Italian friends had circled Monticchiello on my map and recommended a detour, especially if I was coming in late July or early August when the tiny settlement becomes a stage, its residents cast members in a townwide production. All was quiet in June, but for the churr-churr-churr of an espresso machine and the miao of a lazy cat, about the only living thing to be spied within the walled stone village. At its edge, two cafés provide the staples—coffee, wine, olive oil, bread, gossip. After the bustle of Pienza, Monticchiello is the perfect place to downshift and linger over a prosciutto-mozzarella-and-tomato-with-a-grind-of-pepper sandwich before returning to the hotel for a swim and a doze.
L'Olmo guests have the option of a bed-and-breakfast or half-board plan (lunch isn't served). Take the latter, especially if you're staying just a few days. Owner Francesca Lindo not only manages the hotel, but she runs the kitchen, ensuring a dedication to your dinner. Her menus draw from recipes tipiche del territorio, meaning the chances are good for handmade pasta with a tomato sauce, or rabbit with olives. The best advantage of eating where you sleep, or, rather, of sleeping where you eat: getting a little loose with the Montepulciano and grappa, which in turn makes the crickets chirpier, the stars that much more brilliant.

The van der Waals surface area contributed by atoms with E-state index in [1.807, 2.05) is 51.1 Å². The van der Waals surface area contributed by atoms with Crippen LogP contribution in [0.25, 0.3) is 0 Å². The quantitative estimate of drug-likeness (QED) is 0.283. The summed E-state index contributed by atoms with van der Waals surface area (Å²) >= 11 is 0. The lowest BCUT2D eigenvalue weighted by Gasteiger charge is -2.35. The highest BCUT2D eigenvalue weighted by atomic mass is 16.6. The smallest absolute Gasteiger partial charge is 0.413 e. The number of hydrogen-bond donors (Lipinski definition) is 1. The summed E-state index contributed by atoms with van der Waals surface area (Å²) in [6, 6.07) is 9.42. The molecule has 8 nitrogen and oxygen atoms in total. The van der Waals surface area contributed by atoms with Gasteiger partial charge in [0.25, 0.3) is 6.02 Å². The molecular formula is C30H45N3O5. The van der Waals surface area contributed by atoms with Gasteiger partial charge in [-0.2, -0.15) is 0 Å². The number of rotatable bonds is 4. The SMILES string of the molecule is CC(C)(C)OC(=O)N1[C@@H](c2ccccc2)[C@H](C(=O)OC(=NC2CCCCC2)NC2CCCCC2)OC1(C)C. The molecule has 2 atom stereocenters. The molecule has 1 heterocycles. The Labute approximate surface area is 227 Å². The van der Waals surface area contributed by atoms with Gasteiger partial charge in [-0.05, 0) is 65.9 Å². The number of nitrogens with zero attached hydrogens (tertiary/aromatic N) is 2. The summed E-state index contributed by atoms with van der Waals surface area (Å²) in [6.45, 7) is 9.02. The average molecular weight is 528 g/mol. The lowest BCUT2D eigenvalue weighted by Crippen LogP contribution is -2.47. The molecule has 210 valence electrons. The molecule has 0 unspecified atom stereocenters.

L'Olmo, Monticchiello di Pienza; 39-0578/755-133, fax 39-0578/755-124; suites from $190.
And keep in mind...
Hotel Belvedere di San Leonino Castellina in Chianti; 39-0577/740-887, fax 39-0577/740-924; doubles $100, including breakfast; dinner for two $45. With its country setting and easy access to the motorway, this 28-room hotel in tiny San Leonino is an ideal base for exploring the Chianti region and Siena, eight miles south.
Locanda Le Piazze Castellina in Chianti; 39-0577/743-190, fax 39-0577/743-191; doubles $165, including breakfast; dinner for two $66. For every stone the Bonini family reset while shoring up this 20-room farm, off a gravel road eight miles west of Castellina in Chianti, they planted a flower or vine, meaning that guests are as intoxicated as the bees and butterflies. The Boninis also added a pool and restaurant.
L'Ultimo Mulino La Ripresa di Vistarenni, Gaiole in Chianti; 39-0577/738-520, fax 39-0577/738-659; doubles $181, including breakfast; dinner for two $70. This riverside medieval mill has 13 guest rooms, a pool, restaurant, bar, and well-stocked wine cellar.